Children with Imaginary Companions Focus on Mental Characteristics When Describing Their Real-Life Friends

Paige Davis, Elizabeth Meins, Charles Fernyhough

Research output: Contribution to journalArticle

8 Citations (Scopus)

Abstract

Relations between having an imaginary companion (IC) and (i) descriptions of a real-life friend, (ii) theory of mind performance, and (iii) reported prosocial behaviour and behavioural difficulties were investigated in a sample of 5-year-olds (N = 159). Children who had an IC were more likely than their peers without an IC to describe their best friends with reference to their mental characteristics, but IC status was unrelated to children's theory of mind performance and reported prosocial behaviour and behavioural difficulties. These findings are discussed in the context of the proposal that there is a competence–performance gap in children's mentalizing abilities.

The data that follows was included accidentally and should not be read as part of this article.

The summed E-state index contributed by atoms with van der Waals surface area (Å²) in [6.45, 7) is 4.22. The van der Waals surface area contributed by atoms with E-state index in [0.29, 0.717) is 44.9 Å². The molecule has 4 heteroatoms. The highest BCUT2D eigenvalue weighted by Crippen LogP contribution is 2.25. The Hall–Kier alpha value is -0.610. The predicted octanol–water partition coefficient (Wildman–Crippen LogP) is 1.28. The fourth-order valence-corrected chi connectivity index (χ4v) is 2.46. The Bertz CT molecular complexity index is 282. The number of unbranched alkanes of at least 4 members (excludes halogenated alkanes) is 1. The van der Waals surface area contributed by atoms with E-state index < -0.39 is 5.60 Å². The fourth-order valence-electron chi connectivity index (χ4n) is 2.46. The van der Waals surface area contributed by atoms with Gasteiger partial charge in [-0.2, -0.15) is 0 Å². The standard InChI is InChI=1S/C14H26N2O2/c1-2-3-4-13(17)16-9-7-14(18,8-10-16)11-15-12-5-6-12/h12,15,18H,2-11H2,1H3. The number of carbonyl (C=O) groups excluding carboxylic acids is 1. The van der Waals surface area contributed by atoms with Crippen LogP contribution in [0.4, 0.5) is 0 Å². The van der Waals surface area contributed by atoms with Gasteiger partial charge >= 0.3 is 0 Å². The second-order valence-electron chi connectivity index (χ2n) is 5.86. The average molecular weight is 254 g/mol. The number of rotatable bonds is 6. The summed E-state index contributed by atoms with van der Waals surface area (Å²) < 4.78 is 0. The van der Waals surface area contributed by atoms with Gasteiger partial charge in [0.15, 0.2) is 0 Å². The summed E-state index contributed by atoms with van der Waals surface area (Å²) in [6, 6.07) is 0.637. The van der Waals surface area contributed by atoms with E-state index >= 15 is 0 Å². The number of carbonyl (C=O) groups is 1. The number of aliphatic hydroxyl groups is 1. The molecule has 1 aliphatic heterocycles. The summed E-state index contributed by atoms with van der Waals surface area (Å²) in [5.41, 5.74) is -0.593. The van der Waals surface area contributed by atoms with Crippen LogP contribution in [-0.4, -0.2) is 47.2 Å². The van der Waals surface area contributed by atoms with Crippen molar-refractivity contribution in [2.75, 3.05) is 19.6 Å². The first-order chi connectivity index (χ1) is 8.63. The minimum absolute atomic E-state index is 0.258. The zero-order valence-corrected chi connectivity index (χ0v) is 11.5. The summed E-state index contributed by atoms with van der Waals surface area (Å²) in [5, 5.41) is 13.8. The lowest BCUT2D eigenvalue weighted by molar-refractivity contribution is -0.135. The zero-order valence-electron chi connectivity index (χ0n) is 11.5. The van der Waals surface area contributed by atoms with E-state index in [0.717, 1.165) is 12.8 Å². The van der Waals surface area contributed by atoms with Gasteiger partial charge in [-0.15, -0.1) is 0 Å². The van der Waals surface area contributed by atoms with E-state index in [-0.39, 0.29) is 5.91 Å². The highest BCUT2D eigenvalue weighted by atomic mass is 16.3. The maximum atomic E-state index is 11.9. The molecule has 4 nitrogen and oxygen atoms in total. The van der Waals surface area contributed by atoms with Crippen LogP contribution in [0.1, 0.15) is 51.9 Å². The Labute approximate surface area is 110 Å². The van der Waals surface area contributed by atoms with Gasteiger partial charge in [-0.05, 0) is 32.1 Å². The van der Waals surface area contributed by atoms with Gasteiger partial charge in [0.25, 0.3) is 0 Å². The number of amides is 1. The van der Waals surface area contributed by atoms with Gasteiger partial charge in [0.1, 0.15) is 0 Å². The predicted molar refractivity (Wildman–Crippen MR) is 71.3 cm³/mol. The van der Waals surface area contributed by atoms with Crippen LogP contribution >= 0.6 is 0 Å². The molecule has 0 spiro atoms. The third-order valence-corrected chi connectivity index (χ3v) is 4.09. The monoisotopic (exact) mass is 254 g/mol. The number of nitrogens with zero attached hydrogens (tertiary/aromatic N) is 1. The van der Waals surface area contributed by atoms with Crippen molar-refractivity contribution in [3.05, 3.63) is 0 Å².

LanguageEnglish
Pages622-633
Number of pages12
JournalInfant and Child Development
Volume23
Issue number6
Early online date13 May 2014
DOIs
Publication statusPublished - Dec 2014
Externally publishedYes

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Theory of Mind
Aptitude
Mental Competency

Cite this

Davis, Paige ; Meins, Elizabeth ; Fernyhough, Charles. / Children with Imaginary Companions Focus on Mental Characteristics When Describing Their Real-Life Friends. In: Infant and Child Development. 2014 ; Vol. 23, No. 6. pp. 622-633.
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Children with Imaginary Companions Focus on Mental Characteristics When Describing Their Real-Life Friends. / Davis, Paige; Meins, Elizabeth; Fernyhough, Charles.

In: Infant and Child Development, Vol. 23, No. 6, 12.2014, p. 622-633.

Research output: Contribution to journalArticle

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